Underwood describes “dad” as antiquated, whereas “papa” is an “open-minded, liberal term, like dad with a twist” (but evidently not a twist so far that one might consider putting on makeup with one’s sons).

Each to their own, I suppose. Personally I always associate the word “papa” with “Smurf” or “Lazarou.” It does not sound particularly hip to me. Similarly “mama” is a word I cannot hear without thinking of “Bohemian Rhapsody”, hence never without a follow-up “ooo-oo-oo-ooh!” Then again, as a mummy I probably have no idea what I am talking about. If other people think these words are trendy, no doubt they are.

Nonetheless, I am dubious about the potential of such words to transform parenting relationships and identities. In 1975’s Of Woman Born, Adrienne Rich describes how she used to look at her own mother and think “I too shall marry, have children – but not like her. I shall find a way of doing it all differently.” It is, I think, a common sentiment. Rejecting mummy or daddy as an identity, if not as an individual, can feel much the same as rejecting the politics that surrounds gender and parenting. The papas interviewed by The Daily Beast are self-styled feminists, whose hands-on parenting style they wish to differentiate from that of their own fathers. But does a change of title really do that? And even if it does, isn’t this a rather individualistic approach to social change?

There is a part of me that can’t help wondering whether the growing popularity of mama and papa amongst privileged social groups reflects a current preference for changing titles rather than social realities, especially as far as gendered labour is concerned. When I’m changing a nappy, it doesn’t matter at all whether I’m known as Mummy, Mama or God Almighty. I’m still up to my elbows in shit (yes, my baby son is that prolific).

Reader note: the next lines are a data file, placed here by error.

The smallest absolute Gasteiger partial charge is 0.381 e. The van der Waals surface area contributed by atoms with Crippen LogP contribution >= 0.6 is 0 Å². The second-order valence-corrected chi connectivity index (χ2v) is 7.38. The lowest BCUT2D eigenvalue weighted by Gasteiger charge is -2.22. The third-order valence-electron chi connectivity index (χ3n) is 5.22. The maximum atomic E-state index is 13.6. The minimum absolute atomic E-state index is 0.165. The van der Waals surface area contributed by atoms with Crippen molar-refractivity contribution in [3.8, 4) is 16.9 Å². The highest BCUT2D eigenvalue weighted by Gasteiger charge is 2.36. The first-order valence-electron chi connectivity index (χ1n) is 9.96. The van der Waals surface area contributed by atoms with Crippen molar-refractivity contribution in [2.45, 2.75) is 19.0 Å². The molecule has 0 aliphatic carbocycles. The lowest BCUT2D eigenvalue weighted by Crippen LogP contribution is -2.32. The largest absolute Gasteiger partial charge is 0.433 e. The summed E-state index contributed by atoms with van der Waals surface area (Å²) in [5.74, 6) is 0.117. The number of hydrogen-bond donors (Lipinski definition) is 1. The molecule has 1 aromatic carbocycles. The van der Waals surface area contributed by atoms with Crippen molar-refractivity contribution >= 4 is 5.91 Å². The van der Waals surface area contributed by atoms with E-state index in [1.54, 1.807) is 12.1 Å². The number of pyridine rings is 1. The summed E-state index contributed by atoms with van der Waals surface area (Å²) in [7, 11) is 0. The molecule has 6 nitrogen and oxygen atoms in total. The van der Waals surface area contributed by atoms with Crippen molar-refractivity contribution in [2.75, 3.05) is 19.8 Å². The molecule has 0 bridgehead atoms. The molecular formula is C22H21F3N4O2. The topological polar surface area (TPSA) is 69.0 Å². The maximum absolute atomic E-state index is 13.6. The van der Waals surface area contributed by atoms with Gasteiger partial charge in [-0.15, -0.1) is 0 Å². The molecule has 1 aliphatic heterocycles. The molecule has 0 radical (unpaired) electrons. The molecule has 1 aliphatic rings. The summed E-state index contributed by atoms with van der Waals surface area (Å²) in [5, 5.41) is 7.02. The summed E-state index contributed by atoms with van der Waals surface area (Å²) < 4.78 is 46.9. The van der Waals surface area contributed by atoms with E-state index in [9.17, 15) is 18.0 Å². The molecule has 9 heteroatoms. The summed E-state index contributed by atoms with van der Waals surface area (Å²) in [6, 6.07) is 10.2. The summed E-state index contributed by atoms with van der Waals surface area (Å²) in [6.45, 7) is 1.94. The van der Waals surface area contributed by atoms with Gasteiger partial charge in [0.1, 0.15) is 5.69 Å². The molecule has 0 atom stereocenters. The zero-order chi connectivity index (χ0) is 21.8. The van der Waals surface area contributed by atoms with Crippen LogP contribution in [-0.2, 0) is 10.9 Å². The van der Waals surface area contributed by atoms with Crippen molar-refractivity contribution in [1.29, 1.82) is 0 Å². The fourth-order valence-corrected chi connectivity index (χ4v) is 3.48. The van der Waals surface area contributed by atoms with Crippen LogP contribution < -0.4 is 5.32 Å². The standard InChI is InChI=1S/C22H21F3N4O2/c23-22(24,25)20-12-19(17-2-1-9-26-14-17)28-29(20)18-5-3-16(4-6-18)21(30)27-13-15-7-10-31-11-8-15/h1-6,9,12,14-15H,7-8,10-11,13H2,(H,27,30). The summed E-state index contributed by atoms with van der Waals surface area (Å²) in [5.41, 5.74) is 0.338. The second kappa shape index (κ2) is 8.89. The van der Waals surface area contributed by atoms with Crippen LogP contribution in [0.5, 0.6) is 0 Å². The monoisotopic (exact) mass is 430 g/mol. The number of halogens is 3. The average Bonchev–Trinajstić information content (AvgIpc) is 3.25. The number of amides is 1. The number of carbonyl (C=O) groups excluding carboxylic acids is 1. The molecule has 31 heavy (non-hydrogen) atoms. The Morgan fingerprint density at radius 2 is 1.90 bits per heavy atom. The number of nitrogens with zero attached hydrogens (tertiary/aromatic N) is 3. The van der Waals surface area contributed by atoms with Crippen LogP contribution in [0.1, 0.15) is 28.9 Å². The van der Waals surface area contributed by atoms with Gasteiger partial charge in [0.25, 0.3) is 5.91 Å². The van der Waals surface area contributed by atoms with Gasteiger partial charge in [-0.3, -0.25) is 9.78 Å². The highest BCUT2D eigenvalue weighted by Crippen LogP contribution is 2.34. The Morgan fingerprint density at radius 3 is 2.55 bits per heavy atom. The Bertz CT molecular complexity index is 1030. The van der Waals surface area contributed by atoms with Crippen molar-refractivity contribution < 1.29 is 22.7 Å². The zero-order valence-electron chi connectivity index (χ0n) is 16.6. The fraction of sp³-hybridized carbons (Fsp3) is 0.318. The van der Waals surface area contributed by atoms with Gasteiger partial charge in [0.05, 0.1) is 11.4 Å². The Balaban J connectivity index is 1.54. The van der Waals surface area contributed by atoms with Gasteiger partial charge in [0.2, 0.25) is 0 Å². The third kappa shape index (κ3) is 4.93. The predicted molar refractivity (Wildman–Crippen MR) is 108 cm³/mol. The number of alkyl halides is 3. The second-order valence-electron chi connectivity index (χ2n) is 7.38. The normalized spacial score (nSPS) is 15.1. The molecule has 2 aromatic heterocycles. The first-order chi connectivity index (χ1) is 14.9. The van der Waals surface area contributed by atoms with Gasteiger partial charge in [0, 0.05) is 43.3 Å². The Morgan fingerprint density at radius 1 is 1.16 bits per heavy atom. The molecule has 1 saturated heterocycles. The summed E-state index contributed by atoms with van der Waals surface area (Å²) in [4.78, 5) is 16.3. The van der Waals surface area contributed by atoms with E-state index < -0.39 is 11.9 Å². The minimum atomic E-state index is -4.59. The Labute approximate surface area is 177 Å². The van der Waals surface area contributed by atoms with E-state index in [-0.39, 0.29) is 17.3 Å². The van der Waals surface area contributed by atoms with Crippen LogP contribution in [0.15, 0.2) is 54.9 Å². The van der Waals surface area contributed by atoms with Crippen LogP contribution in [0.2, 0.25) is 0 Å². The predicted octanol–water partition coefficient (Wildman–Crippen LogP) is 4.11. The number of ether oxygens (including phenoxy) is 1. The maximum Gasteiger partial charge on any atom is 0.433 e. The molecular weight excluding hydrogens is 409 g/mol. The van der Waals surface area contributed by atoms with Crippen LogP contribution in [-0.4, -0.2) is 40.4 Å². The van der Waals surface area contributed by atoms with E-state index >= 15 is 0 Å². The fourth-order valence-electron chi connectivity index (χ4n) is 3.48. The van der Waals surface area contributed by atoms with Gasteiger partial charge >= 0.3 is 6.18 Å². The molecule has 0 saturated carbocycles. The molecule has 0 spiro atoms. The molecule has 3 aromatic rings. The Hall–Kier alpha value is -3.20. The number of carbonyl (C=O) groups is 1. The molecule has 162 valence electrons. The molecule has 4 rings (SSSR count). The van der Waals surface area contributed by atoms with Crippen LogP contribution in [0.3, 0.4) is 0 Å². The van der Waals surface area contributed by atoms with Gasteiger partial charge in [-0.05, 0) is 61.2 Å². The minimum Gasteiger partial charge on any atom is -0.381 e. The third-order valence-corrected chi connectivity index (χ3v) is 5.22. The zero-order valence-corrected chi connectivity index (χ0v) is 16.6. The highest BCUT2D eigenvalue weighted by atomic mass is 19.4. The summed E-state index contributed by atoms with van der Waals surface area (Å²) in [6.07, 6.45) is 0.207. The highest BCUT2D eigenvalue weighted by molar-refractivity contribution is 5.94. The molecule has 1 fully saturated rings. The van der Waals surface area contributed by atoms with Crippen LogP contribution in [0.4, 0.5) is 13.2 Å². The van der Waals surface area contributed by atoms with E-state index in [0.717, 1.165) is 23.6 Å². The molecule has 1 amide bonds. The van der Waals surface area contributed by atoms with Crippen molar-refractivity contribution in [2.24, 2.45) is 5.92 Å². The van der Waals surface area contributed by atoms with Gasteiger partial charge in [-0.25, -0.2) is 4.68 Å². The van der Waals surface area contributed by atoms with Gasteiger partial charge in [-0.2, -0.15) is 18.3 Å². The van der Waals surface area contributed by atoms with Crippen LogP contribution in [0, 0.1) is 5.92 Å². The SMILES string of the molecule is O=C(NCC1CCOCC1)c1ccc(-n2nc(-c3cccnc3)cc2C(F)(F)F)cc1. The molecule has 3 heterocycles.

The desire to be known as Papa or Mama lays bare the delusions of new parents. It doesn’t even matter if these titles are cool now. They won’t be soon enough because they’ll be associated with people who do parenting. Because like it or not, parenting is not an identity. It is not something you are, but a position you occupy and a job you do.

I once considered not being called mummy. My partner and I did, briefly, look at the “just get your children to call you by your actual name” approach. On paper it seemed to make sense. If to my sons I am Victoria rather than mummy, then surely they’ll see me as an individual, right? Ha. In practice it felt cold, as though I was trying to set some kind of arbitrary distance between us. And perhaps, as far as my sons are concerned, I shouldn’t be just another person. It is my fault they came into this vale of tears. I owe them, if not anyone else, some degree of non-personhood, a willingness to do things for them that I would not do for others. What I am to them – mummy, mum, mama, whatever one calls it – is not a thing that can be rebranded. It will never be cool because the grunt work of caring never is.

It is not that I do not think we need to change the way in which we parent, but this cannot be achieved by hipster trendsetting alone. Changing how we parent involves changing our most fundamental assumptions about what care work is and how we value the people who do it. And this is change that needs to include all people, even those who go by the old-fashioned titles of mum and dad.

Ultimately, any attempt to remarket parenting as a cool identity smacks of that desperate craving for reinvention that having children instils in a person. The moment you have children you have bumped yourself up the generational ladder. You are no longer the end of your family line. You are – god forbid – at risk of turning into your own parents, the ones who fuck you up, no matter what they do. But you, too, will fuck them up, regardless of whether you do it under the name of daddy, dad or papa. Accept it. Move on (also, you are mortal. Get over it).

Parenting will never be cool. Indeed, humanity will never be cool. We’re all going to get older, more decrepit, closer to death. This is true regardless of whether you do or don’t have kids – but if you do you will always have younger people on hand to remind you of this miserable fact.

Your children might, if you are lucky, grow to respect you, but as far as they are concerned you are the past.  No amount of rebranding is going to solve that. This doesn’t mean we can’t change the way we parent. But as with so much else where gender is concerned, it’s a matter for boring old deeds, not fashionable words.

 

 

 

Glosswitch is a feminist mother of three who works in publishing.